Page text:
Edges between nodes on adjacent ranks are drawn as a straight line. Long edges have endpoints on nonadjacent ranks are drawn using a sequence of connecting splines since they may pass near other nodes and change direction. The control points for the connecting splines are chosen for smoothness while avoiding incorrect node intersections and unintended edge crossings. Dummy nodes are created with height about 20% higher than the highest non-dummy node in the same rank, and with a width about twice the default node separation, as shown, for example, for dashed-line dummy node 20 in FIG. 3. This reserves enough space to make a spline inside the boundaries of the dummy node, if necessary. Alternately, if there is a space next to the dummy node, it is often preferable to encroach on that space to draw a smoother spline.
For each long edge, the edge drawing procedure examines the sequence of dummy nodes from the lowest to the highest rank, to select spline control points that correspond to the passage of the edge through the dummy node. Every dummy node has two neighbor nodes to which it is connected, and thus two incident edge segments. The spline control points for a dummy node are computed as follows. First, if a straight line between the centers of the neighbors of the dummy node does not intersect any other node or change the order of edge crossings, then the dummy node is deleted as shown in FIG. 11. This avoids small bumps in the edges. Second, for each incident edge segment, a line segment connecting the centerpoint of the dummy node to a point on the neighboring node is computed. If the neighboring node is also a dummy node that has already been visited, then its spline control point closest to the node under consideration is chosen, otherwise the centerpoint of the neighboring node is taken. Third, for each of these line segments, if the segment intersects the bounding box of any node in the same rank as the dummy node, then the endpoint of the line segment is adjusted upward or downward, toward the rank of the neighboring node as appropriate, to eliminate such intersection. Fourth, if the extensions of the line segments intersect inside the dummy node box, the points where the segments intersect the boundary of the dummy node box and the point of intersection are chosen as spline control points as shown in FIG. 12. Fifth, if the line segments can be adjusted so they intersect within the dummy node box without accidentally intersecting the bounding box of any node in the same rank, that is done as shown in FIG. 13 and spline control points are determined as in the fourth part above. Sixth, if the segments cannot be adjusted to intersect but the angle between them is acute, the points where the segments intersect the boundary of the dummy node box and the midpoint of the side of the dummy node box that is opposite the neighboring nodes, are chosen as spline control points. Seventh, if the angle between the segments is obtuse, and the present technique chooses the points where the segments intersect the boundary of the dummy node box and the midpoint of the dummy node box as the spline control points, then the spline has two points of inflection as it passes through the dummy node, which is not as smooth as the other cases that have only one, but the extra turn is necessary when an edge mades a "jog" as it passes through a rank near other nodes as shown in FIG. 14. Eighth, moving an edge may create an edge intersection near an incident real (non-dummy) node, as in FIG. 15. Such intersections are eliminated by sorting the incident edges according to the x-coordinates of the other endpoints, and moving their nearby endpoints slightly as shown in FIG. 16. Ninth, when there are multiple edges between the same pair of nodes that are not long edges, the centerpoints of the splines are moved so the multiple edges are well separated.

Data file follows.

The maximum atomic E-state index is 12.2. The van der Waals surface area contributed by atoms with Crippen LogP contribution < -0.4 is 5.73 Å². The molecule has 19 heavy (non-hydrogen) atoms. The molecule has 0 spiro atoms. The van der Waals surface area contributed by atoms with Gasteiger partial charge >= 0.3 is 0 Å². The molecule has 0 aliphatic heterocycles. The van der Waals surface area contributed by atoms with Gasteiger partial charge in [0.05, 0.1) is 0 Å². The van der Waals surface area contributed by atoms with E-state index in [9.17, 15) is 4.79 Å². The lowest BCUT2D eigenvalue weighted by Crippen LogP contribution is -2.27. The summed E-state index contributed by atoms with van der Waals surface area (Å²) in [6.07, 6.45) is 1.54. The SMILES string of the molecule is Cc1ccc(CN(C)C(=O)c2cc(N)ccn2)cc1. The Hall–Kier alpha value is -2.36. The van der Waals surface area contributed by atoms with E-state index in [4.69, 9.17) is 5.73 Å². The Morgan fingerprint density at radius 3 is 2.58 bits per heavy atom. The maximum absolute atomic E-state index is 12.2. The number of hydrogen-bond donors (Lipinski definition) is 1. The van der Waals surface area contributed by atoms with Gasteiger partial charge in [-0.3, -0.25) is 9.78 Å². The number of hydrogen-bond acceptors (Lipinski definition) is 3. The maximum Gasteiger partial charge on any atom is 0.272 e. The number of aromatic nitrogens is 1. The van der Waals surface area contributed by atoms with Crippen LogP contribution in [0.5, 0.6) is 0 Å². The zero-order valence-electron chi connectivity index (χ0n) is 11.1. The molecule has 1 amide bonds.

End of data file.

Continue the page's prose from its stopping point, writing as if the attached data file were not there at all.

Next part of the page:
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|May 23, 1989||AS||Assignment|
Owner name: AMERICAN TELEPHONE AND TELEGRAPH COMPANY, 550 MADI
Free format text: ASSIGNMENT OF ASSIGNORS INTEREST.;ASSIGNORS:GANSNER, EMDEN R.;NORTH, STEPHEN C.;VO, KIEM-PHONG;REEL/FRAME:005085/0198
Effective date: 19890518
Owner name: BELL TELEPHONE LABORATORIES, INCORPORATED, 600 MOU
Free format text: ASSIGNMENT OF ASSIGNORS INTEREST.;ASSIGNORS:GANSNER, EMDEN R.;NORTH, STEPHEN C.;VO, KIEM-PHONG;REEL/FRAME:005085/0198
Effective date: 19890518
|Jan 24, 1994||FPAY||Fee payment|
Year of fee payment: 4
|Oct 28, 1996||AS||Assignment|
Owner name: NCR CORPORATION, OHIO
Free format text: ASSIGNMENT OF ASSIGNORS INTEREST;ASSIGNOR:AT&T CORPORATION;REEL/FRAME:008194/0528
Effective date: 19960329
|Sep 25, 1997||FPAY||Fee payment|
Year of fee payment: 8
|Oct 10, 2001||FPAY||Fee payment|
Year of fee payment: 12